Ross Gay and Hazel Meyer showed us their basketball routine, spoke on the relationship between art and ball, and demonstrated how to properly shoot a jumper.
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The Black Panthers
Seal Furs and Skins: Then and Now
These fresh furs were spotted on the Bonavista Peninsula in the early spring of 2013. They were being temporarily preserved in saltwater while waiting to be further processed. The furs will likely be transformed into fur boots or mittens and sold in a local craft shop to both tourists and residents.
Seal furs and skins have had many traditional uses in Newfoundland, particularly the farther you go north where they were once vital for winter protection. People wore sealskin boots and mittens for travel by foot, or while hunting and hauling wood, often on dogsled. The making of sealskin boots, a style where the skin is seasoned after the fur is removed, and then processed into a durable, ornate footwear, are considered an endangered traditional practice on the Great Northern Peninsula (GNP). The origins of this handicraft is thought to be an adaptation by early settlers of skills learned from aboriginal groups along the Straits of Belle Isle in Labrador. From there, sewing and pleating techniques were handed down from mother to daughter for many generations. Some (but relatively few) GNP women still continue the practice but the boots are rarely worn—nowadays it is more common to see sealskin boots on display in a museum, preserved as heirlooms in a box, or hanging as decorations in a home.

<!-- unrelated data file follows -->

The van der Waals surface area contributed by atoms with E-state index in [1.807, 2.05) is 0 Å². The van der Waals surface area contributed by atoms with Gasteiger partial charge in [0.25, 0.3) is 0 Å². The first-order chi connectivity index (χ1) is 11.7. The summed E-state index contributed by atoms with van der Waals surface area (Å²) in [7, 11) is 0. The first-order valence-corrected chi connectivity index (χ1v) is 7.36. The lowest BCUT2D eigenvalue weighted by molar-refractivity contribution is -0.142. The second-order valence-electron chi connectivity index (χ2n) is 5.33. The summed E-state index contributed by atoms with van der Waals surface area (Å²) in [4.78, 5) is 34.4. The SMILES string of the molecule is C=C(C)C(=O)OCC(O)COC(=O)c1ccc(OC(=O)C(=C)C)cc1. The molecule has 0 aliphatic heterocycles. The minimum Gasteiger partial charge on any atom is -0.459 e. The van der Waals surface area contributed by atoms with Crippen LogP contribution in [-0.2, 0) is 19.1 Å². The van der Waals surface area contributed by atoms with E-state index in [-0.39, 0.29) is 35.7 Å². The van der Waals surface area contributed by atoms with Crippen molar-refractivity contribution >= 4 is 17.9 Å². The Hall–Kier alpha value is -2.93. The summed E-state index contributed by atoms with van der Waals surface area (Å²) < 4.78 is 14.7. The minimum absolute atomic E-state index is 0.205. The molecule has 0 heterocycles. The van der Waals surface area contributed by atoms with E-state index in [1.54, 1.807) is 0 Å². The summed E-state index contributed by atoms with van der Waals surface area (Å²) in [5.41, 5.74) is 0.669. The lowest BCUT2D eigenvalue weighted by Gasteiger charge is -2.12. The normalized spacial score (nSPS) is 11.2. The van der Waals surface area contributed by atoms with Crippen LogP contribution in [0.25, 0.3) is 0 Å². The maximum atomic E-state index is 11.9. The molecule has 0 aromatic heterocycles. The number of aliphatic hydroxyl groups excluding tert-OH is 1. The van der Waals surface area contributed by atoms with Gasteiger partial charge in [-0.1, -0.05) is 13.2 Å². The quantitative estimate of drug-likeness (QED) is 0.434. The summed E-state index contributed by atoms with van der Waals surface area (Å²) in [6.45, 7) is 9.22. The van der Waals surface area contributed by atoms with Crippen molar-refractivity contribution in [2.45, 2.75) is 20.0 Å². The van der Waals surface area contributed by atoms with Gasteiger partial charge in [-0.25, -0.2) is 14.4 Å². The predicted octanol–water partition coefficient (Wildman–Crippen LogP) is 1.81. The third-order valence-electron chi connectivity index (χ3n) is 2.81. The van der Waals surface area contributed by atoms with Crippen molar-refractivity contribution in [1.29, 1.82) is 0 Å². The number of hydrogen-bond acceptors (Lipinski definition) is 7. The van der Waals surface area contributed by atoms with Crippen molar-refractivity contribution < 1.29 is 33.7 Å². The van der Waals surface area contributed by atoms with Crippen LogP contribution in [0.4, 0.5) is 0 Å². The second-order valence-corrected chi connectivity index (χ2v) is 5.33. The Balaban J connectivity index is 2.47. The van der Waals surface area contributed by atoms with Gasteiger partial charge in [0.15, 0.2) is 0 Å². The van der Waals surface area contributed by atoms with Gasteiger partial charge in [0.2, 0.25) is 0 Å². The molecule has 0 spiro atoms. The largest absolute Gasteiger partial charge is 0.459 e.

Nonetheless, seal-craft traditions continue in Newfoundland, having conformed to modern tastes and needs. In St. John’s, for example, we have begun to see seal fur boots as urban winter wear. They still make use of local resources, but employ contemporary designs, styles, uses, and even outsource some of the manufacturing (Nunavut, Northern Quebec, and Greenland assist with production).
Contributed by L. Wilson
Float For Tony Azito by Christian Haub